Posts tagged ‘Billy Wilder’

November 4, 2013

Quote of the Day: Billy Wilder (in Sunset Boulevard)

Don’t you know the finest things in the world have been written on an empty stomach?

April 30, 2013

5 Greatest Screenwriters of All Time

Quinn Steers of WhatCulture recently put together a list of the five greatest screenwriters of all time. His picks are:

5. Ingmar Bergman

4. Stanley Kubrick

3. Paul Thomas Anderson

2. Billy Wilder

1. Woody Allen

Steers says of Allen,

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March 14, 2013

Quote of the Day: Billy Wilder

Trust your own instinct. Your mistakes might as well be your own, instead of someone else’s.

February 13, 2012

Script: Sunset Boulevard

Here is the script for Sunset Boulevard, one of the top ten scripts ever written. This script takes a very unique approach to the use of voice-over. It was written by Charles Brackett, Billy Wilder, and D.M. Marshman, Jr.

February 6, 2012

Script: Some Like it Hot

Here is a text draft of Some Like it Hot, considered by the WGA to be one of the ten best scripts ever written. This script was written by Billy Wilder and I.A.L. Diamond.

November 18, 2011

Screenwriter Profile: Billy Wilder


The Writer:

Billy Wilder is one of the great legends of screenwriting. His mix of classic comedies and riveting dramas set the standard for excellence in writing and directing.

Wilder was born in what is now Poland. He originally intended to become a lawyer then spent several years working as a journalist. He turned to screenwriting in 1929 and wrote scripts in Berlin until Hitler came to power in 1933. A man of Jewish descent, Wilder quickly emigrated to Paris then later to the United States. Wilder came to Hollywood not speaking a word of English but picked up the lingo and the business very quickly.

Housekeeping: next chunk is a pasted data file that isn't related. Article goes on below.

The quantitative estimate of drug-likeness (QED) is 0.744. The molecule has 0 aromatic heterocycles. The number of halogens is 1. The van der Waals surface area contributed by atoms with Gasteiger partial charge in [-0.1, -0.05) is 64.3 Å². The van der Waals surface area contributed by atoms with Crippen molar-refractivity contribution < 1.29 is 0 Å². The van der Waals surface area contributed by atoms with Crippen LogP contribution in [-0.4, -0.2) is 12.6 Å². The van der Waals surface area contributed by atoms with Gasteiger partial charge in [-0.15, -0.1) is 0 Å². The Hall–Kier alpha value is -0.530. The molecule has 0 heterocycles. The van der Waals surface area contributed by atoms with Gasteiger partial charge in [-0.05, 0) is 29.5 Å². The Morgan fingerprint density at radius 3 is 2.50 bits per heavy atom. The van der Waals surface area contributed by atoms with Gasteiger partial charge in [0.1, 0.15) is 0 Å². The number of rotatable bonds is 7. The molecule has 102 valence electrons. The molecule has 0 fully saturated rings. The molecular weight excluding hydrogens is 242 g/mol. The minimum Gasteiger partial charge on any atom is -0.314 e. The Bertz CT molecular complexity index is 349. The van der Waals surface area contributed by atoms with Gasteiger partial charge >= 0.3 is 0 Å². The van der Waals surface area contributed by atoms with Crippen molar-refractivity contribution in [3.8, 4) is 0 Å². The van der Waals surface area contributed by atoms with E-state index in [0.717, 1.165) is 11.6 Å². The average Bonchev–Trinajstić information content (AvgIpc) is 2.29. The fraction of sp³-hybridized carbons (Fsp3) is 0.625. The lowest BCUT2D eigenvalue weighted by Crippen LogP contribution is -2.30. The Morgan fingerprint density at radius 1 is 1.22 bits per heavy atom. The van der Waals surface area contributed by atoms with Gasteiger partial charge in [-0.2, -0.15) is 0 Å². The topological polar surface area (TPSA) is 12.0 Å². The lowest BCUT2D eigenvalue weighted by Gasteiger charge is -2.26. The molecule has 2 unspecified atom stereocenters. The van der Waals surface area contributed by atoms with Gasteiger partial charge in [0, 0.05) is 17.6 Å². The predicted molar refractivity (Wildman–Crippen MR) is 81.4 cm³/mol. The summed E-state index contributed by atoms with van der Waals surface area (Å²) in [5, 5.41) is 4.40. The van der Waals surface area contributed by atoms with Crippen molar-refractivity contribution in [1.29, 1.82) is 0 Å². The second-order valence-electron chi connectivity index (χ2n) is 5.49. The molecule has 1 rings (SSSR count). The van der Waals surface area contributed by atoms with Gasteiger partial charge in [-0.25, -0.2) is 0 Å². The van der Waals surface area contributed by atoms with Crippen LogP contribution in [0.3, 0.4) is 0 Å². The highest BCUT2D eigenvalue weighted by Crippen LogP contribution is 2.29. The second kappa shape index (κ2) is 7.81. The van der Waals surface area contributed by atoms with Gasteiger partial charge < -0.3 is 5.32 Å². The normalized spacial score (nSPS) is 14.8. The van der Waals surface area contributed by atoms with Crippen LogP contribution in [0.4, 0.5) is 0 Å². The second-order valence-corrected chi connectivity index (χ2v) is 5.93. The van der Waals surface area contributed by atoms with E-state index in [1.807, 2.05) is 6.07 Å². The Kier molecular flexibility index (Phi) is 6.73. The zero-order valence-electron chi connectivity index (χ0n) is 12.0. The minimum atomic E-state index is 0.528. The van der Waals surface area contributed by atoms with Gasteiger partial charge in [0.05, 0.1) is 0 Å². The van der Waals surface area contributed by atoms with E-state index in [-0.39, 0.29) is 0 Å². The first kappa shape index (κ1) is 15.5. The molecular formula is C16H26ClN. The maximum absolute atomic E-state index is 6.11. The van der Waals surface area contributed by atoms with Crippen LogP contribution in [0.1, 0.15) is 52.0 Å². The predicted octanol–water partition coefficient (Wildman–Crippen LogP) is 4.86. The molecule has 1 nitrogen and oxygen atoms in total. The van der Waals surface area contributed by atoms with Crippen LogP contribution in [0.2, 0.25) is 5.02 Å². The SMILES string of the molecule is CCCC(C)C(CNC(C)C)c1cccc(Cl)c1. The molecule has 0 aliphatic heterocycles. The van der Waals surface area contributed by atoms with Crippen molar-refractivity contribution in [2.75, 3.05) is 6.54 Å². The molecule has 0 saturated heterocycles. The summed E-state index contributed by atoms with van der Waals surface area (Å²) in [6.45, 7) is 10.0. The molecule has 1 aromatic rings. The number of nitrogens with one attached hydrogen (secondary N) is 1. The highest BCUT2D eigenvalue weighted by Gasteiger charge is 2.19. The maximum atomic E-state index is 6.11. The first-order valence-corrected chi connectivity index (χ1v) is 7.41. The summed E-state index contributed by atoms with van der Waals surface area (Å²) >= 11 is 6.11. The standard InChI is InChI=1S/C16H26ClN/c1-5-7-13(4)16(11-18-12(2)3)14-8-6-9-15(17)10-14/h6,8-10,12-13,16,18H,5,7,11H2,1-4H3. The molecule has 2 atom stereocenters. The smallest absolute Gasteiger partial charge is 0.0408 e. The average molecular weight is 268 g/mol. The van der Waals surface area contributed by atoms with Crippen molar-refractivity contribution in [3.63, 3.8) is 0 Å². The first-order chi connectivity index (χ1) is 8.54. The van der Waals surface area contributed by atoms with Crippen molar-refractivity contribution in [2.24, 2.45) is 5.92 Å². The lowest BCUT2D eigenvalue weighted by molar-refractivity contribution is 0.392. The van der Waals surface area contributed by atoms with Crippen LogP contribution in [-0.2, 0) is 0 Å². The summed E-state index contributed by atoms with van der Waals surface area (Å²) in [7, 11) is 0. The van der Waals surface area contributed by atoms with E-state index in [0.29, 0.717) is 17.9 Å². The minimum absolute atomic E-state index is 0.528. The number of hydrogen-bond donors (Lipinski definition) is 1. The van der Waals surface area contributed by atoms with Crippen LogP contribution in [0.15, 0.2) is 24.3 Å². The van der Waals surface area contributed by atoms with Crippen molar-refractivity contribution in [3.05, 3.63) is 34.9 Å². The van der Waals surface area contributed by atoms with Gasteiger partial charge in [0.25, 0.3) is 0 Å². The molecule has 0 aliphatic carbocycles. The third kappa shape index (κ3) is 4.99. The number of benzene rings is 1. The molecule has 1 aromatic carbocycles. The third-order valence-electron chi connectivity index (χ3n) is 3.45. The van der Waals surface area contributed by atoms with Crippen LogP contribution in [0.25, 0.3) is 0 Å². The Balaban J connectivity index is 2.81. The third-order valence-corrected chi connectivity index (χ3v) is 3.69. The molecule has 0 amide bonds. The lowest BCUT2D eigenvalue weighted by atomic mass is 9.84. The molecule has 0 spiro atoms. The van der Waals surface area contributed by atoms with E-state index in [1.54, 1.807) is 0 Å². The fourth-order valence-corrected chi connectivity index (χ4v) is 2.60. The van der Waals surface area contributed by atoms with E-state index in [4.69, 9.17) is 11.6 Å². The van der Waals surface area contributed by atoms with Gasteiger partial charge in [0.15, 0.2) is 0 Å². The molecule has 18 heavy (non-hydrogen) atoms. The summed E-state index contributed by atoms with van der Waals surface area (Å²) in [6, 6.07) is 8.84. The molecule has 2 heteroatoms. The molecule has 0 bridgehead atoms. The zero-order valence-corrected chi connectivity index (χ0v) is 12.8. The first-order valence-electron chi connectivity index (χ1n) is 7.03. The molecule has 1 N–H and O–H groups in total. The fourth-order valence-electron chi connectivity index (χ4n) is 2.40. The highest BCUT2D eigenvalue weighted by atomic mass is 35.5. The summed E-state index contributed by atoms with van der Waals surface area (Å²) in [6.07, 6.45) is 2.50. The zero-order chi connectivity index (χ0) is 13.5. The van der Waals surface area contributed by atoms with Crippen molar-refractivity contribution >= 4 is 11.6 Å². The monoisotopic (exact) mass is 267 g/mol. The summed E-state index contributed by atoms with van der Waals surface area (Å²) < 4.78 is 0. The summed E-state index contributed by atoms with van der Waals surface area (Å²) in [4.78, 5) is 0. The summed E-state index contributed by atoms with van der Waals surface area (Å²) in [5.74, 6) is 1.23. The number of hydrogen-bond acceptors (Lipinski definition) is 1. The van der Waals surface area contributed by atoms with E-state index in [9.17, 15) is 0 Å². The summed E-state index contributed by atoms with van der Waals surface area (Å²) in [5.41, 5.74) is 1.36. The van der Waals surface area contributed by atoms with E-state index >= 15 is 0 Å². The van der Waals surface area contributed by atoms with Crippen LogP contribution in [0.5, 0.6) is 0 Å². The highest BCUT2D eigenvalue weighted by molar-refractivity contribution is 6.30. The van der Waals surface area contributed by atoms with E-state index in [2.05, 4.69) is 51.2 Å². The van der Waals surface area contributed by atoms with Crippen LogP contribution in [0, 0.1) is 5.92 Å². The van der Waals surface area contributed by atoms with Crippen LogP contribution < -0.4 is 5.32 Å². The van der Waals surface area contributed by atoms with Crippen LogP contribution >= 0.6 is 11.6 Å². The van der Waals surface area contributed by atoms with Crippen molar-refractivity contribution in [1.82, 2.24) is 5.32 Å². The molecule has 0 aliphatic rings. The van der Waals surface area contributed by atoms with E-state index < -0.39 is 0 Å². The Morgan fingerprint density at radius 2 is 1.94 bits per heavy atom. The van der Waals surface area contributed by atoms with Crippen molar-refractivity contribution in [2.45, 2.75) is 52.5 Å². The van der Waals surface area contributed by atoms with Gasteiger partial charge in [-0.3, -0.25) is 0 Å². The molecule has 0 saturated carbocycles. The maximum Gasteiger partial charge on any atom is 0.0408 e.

His greatest works include Some Like it Hot, Sunset Blvd., Sabrina, Double Indemnity, and The Apartment.

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August 18, 2011

Quote of the Day: Billy Wilder

Film’s thought of as a director’s medium because the director creates the end product that appears on the screen. It’s that stupid auteur theory again, that the director is the author of the film. But what does the director shoot—the telephone book? Writers became much more important when sound came in, but they’ve had to put up a valiant fight to get the credit they deserve.

June 13, 2011

Script: 7 Scripts Every Writer Should Read

myPDFscripts posted this list of seven scripts that David Lemon, a freshly produced scribe, suggests every writer read. As an added bonus, myPDFscripts included a link to most of the seven scripts which you can download for free off of their website. Take a look:

1. The Apartment

For me, this is just one of the most touching and beautifully structured scripts ever written. It’s about the loneliness of the big city, the misogyny, putting career before love and a clock puncher finally becoming a ‘mensch’. It’s also a masterclass in dramatic irony and has the second best final line in film history (the number one being ‘Some Like it Hot’).

While I pray it never gets re-made, it could be as its themes are as fresh now as they were then. ‘Genius’ is an overused term but on this film Billy Wilder and I.A.L Diamond had it in spades.

2. Little Miss Sunshine

A film I really loved and which really leaps off the page. It’s also inspiring to first time feature writers as Michael Arndt’s CV prior to the film is pretty thin. Now he’s writing ‘Toy Story 3′.

The opening is a brilliant example of setting up a lot of characters with great economy. There’s hardly any dialogue, but five minutes in we already know a lot about this family and their wants and needs.